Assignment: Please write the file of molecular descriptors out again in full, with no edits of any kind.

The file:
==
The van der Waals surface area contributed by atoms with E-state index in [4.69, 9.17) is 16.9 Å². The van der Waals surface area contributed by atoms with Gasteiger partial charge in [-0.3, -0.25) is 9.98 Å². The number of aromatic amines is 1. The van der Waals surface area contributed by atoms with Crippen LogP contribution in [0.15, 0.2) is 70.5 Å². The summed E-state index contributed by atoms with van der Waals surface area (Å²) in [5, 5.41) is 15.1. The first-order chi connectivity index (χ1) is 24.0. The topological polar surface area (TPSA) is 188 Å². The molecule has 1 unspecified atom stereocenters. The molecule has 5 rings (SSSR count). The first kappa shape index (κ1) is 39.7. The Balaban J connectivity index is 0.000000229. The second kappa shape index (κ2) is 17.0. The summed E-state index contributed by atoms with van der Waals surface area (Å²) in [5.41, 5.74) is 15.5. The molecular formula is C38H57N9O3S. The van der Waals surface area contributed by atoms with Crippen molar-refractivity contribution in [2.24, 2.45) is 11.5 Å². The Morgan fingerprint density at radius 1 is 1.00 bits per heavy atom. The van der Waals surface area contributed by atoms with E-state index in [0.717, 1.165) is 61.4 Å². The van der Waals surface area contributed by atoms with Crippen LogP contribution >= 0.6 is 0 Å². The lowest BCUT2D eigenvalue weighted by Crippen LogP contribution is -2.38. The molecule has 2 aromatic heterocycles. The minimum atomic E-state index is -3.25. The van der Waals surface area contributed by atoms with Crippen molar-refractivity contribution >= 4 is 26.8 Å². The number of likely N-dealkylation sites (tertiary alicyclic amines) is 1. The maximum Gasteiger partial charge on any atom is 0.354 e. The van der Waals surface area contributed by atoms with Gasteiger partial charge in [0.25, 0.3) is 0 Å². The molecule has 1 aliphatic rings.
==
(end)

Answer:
The van der Waals surface area contributed by atoms with E-state index in [4.69, 9.17) is 16.9 Å². The van der Waals surface area contributed by atoms with Gasteiger partial charge in [-0.3, -0.25) is 9.98 Å². The number of aromatic amines is 1. The van der Waals surface area contributed by atoms with Crippen LogP contribution in [0.15, 0.2) is 70.5 Å². The summed E-state index contributed by atoms with van der Waals surface area (Å²) in [5, 5.41) is 15.1. The first-order chi connectivity index (χ1) is 24.0. The topological polar surface area (TPSA) is 188 Å². The molecule has 1 unspecified atom stereocenters. The molecule has 5 rings (SSSR count). The first kappa shape index (κ1) is 39.7. The Balaban J connectivity index is 0.000000229. The second kappa shape index (κ2) is 17.0. The summed E-state index contributed by atoms with van der Waals surface area (Å²) in [5.41, 5.74) is 15.5. The molecular formula is C38H57N9O3S. The van der Waals surface area contributed by atoms with Crippen molar-refractivity contribution in [2.24, 2.45) is 11.5 Å². The Morgan fingerprint density at radius 1 is 1.00 bits per heavy atom. The van der Waals surface area contributed by atoms with E-state index in [0.717, 1.165) is 61.4 Å². The van der Waals surface area contributed by atoms with Crippen LogP contribution >= 0.6 is 0 Å². The lowest BCUT2D eigenvalue weighted by Crippen LogP contribution is -2.38. The molecule has 2 aromatic heterocycles. The minimum atomic E-state index is -3.25. The van der Waals surface area contributed by atoms with Crippen molar-refractivity contribution >= 4 is 26.8 Å². The number of likely N-dealkylation sites (tertiary alicyclic amines) is 1. The maximum Gasteiger partial charge on any atom is 0.354 e. The van der Waals surface area contributed by atoms with Gasteiger partial charge in [0.25, 0.3) is 0 Å². The molecule has 1 aliphatic rings.